Scanning electron microscopy confirmed the presence of bacteria and biofilm on all substrates, in situ and in the laboratory. Bacterial populations were not favored on substrates of a particular mineralogy in situ or in the laboratory; however, sheltered sites favored the development of a rich, homogeneous biofilm. The presence of salts had a profound effect on the appearance of the biofilm, in situ and in the laboratory experiments, causing contraction, coagulation, and desiccation. Weathering experiments also indicated that salts could also interact destructively with filamentous bacteria, in particular with the genus Streptomyces, and cause severe damage to stone. This biodeterioration could be attributed to biofilm production, which may enhance the effects of salt crystallization pressure in the pore system of the stone. The extent of FDA hydrolysis, which is an index of growth, was strongly correlated to changes in stone properties. The additional mechanical effects of actinomycete hyphal penetration on the stone were clearly evident from the SEM analysis. Similar reactions to salts are thus observed by SEM in situ and in the laboratory, and these can be linked to patterns of growth and serious damage to stone.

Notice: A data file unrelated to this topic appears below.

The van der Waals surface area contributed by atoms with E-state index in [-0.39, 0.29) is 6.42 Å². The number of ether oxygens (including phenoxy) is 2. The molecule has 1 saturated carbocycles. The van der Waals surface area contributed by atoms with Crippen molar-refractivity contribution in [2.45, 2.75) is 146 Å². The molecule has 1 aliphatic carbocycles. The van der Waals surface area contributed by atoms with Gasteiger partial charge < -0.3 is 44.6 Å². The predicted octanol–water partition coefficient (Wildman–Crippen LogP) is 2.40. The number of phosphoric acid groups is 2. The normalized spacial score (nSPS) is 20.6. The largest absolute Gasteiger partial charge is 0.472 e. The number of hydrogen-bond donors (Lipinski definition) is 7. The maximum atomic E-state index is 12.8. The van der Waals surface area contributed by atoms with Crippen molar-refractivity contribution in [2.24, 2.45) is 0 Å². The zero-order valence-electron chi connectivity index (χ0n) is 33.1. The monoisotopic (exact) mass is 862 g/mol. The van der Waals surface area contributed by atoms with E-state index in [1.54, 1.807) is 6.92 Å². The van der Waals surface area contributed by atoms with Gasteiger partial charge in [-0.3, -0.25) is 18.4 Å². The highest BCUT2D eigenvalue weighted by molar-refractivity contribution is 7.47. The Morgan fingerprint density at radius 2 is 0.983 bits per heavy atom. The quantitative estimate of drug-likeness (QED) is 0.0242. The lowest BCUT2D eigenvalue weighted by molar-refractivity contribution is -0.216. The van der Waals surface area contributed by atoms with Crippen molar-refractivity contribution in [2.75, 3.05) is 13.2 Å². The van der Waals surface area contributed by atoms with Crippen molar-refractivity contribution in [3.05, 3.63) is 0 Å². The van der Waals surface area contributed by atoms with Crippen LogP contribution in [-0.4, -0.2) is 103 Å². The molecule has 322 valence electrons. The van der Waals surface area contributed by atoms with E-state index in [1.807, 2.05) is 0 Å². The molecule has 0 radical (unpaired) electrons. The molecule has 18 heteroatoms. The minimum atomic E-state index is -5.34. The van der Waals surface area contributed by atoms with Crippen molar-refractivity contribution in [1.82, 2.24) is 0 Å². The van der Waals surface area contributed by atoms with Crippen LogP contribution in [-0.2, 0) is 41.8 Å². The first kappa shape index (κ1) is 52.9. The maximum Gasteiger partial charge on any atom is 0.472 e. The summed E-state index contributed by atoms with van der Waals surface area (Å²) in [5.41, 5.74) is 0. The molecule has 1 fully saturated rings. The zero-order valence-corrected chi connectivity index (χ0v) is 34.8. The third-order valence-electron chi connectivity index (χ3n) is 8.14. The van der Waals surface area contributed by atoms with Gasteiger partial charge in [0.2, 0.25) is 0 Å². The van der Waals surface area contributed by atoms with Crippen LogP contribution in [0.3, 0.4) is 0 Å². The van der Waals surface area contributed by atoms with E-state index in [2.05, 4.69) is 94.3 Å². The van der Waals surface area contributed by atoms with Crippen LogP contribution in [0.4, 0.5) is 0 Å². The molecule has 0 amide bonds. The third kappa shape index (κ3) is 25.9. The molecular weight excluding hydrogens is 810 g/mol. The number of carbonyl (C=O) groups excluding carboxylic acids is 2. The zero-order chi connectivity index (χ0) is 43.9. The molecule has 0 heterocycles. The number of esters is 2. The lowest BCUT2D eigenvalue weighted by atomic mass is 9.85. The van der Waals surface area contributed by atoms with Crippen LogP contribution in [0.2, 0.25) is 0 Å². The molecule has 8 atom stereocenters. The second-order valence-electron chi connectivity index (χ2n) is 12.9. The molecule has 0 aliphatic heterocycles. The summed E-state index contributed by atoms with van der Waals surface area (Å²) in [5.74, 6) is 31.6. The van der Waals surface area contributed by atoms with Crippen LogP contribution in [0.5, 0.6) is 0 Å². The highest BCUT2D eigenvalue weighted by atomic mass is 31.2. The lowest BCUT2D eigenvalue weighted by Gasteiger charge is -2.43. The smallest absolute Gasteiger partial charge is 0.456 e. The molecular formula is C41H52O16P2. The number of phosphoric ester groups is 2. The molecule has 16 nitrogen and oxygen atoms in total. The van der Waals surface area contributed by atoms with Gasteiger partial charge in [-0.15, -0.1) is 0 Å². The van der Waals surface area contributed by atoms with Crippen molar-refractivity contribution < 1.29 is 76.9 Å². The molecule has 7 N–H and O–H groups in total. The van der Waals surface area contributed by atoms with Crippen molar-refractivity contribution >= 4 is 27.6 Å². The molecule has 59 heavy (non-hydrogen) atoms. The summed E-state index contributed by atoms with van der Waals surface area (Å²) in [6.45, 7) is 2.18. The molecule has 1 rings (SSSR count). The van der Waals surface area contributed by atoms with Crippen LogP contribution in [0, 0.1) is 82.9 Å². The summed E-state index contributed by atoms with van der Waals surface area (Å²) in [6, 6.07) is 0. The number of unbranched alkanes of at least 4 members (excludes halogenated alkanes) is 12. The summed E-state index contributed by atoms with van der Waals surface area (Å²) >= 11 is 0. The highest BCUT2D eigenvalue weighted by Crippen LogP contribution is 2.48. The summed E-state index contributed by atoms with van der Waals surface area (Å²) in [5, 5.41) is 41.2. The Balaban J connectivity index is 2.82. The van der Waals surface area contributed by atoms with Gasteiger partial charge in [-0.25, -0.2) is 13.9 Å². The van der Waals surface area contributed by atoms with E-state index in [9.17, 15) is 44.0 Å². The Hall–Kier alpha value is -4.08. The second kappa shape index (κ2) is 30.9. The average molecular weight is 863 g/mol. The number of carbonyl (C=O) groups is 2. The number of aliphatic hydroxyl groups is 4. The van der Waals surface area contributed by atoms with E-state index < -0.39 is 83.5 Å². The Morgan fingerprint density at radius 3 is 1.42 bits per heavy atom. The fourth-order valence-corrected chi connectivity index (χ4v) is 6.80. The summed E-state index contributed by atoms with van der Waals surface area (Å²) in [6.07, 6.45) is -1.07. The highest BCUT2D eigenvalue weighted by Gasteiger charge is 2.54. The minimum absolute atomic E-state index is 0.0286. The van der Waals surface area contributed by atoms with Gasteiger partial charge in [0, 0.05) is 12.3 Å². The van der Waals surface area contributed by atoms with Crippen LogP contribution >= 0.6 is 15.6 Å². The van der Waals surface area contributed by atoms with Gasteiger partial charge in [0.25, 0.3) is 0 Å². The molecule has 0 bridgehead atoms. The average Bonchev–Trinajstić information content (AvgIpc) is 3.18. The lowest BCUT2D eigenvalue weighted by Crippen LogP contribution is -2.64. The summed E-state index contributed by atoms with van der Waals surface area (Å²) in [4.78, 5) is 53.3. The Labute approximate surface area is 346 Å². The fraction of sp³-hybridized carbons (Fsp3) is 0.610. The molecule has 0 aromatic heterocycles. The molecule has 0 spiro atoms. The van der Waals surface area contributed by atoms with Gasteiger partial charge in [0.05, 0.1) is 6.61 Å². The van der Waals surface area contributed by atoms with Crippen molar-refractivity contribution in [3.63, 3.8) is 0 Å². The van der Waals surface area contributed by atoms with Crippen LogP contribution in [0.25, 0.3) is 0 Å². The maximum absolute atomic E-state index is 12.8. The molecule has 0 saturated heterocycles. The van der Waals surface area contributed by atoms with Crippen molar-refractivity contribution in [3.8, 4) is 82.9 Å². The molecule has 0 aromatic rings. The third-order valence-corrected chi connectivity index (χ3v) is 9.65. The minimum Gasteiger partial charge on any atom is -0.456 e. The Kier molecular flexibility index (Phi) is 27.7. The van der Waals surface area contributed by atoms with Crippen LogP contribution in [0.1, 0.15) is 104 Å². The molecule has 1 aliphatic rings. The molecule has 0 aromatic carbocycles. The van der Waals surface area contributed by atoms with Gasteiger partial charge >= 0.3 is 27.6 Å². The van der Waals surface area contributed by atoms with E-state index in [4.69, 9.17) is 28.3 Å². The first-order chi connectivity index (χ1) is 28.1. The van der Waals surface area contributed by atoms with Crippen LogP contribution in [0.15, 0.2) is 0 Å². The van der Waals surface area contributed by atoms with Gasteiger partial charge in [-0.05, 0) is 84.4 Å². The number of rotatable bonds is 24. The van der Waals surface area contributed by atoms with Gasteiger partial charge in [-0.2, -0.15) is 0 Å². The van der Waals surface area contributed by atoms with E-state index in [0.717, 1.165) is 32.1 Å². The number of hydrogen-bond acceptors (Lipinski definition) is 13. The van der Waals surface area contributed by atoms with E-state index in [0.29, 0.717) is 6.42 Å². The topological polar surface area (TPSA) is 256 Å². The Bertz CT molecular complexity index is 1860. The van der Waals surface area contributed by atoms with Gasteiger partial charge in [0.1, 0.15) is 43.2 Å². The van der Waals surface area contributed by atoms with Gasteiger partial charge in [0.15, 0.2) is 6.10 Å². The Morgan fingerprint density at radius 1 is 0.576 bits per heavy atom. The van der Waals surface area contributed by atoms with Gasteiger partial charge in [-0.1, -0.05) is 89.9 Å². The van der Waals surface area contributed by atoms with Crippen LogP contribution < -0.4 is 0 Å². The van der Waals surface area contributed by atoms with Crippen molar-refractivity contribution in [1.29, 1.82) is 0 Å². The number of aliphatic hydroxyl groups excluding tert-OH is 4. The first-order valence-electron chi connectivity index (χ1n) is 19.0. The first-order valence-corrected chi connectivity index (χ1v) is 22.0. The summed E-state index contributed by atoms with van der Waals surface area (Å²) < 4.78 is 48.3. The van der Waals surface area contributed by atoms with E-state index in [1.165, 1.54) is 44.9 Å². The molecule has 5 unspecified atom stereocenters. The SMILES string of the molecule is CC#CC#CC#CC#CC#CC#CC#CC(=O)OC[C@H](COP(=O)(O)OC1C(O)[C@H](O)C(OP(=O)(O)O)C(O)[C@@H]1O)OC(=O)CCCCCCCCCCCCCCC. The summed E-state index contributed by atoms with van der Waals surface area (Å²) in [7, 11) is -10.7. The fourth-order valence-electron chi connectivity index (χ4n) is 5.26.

|Place of Publication||New York|
|Publisher||The Metropolitan Museum of Art|
|Publication status||Published - 2003|